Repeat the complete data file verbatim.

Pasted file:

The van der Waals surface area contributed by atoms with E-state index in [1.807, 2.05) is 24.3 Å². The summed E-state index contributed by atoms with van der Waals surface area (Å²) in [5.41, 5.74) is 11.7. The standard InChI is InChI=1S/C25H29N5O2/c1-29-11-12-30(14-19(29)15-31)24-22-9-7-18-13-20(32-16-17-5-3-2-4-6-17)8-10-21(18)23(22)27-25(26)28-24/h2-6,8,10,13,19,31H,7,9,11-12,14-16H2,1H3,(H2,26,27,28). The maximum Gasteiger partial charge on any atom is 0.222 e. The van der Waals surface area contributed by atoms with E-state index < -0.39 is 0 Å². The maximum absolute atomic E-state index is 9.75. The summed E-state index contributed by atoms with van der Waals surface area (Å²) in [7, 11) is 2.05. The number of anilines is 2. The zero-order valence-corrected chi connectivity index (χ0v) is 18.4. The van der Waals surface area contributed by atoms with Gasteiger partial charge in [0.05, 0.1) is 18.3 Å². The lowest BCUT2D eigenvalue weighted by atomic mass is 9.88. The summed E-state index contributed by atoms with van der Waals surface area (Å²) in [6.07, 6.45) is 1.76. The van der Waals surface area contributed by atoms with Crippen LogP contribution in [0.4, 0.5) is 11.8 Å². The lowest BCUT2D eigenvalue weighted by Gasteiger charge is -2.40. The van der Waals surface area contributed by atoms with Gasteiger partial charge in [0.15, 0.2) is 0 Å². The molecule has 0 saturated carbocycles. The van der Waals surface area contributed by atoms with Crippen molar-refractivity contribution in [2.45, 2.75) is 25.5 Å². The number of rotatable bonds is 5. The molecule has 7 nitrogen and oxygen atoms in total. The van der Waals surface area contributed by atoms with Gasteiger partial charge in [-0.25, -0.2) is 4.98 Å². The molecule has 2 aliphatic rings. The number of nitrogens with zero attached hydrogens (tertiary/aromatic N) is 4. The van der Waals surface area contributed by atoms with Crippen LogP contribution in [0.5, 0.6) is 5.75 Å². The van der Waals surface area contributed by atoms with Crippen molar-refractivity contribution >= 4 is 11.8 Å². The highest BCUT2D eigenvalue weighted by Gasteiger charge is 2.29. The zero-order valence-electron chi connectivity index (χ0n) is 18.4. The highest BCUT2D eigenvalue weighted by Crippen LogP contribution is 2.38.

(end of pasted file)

The van der Waals surface area contributed by atoms with E-state index in [1.807, 2.05) is 24.3 Å². The summed E-state index contributed by atoms with van der Waals surface area (Å²) in [5.41, 5.74) is 11.7. The standard InChI is InChI=1S/C25H29N5O2/c1-29-11-12-30(14-19(29)15-31)24-22-9-7-18-13-20(32-16-17-5-3-2-4-6-17)8-10-21(18)23(22)27-25(26)28-24/h2-6,8,10,13,19,31H,7,9,11-12,14-16H2,1H3,(H2,26,27,28). The maximum Gasteiger partial charge on any atom is 0.222 e. The van der Waals surface area contributed by atoms with E-state index < -0.39 is 0 Å². The maximum absolute atomic E-state index is 9.75. The summed E-state index contributed by atoms with van der Waals surface area (Å²) in [7, 11) is 2.05. The number of anilines is 2. The zero-order valence-corrected chi connectivity index (χ0v) is 18.4. The van der Waals surface area contributed by atoms with Gasteiger partial charge in [0.05, 0.1) is 18.3 Å². The lowest BCUT2D eigenvalue weighted by atomic mass is 9.88. The summed E-state index contributed by atoms with van der Waals surface area (Å²) in [6.07, 6.45) is 1.76. The van der Waals surface area contributed by atoms with Crippen LogP contribution in [0.4, 0.5) is 11.8 Å². The lowest BCUT2D eigenvalue weighted by Gasteiger charge is -2.40. The van der Waals surface area contributed by atoms with Gasteiger partial charge in [0.15, 0.2) is 0 Å². The molecule has 0 saturated carbocycles. The van der Waals surface area contributed by atoms with Crippen molar-refractivity contribution in [2.45, 2.75) is 25.5 Å². The number of rotatable bonds is 5. The molecule has 7 nitrogen and oxygen atoms in total. The van der Waals surface area contributed by atoms with Gasteiger partial charge in [-0.25, -0.2) is 4.98 Å². The molecule has 2 aliphatic rings. The number of nitrogens with zero attached hydrogens (tertiary/aromatic N) is 4. The van der Waals surface area contributed by atoms with Crippen LogP contribution in [0.5, 0.6) is 5.75 Å². The van der Waals surface area contributed by atoms with Crippen molar-refractivity contribution >= 4 is 11.8 Å². The highest BCUT2D eigenvalue weighted by Gasteiger charge is 2.29. The zero-order valence-electron chi connectivity index (χ0n) is 18.4. The highest BCUT2D eigenvalue weighted by Crippen LogP contribution is 2.38.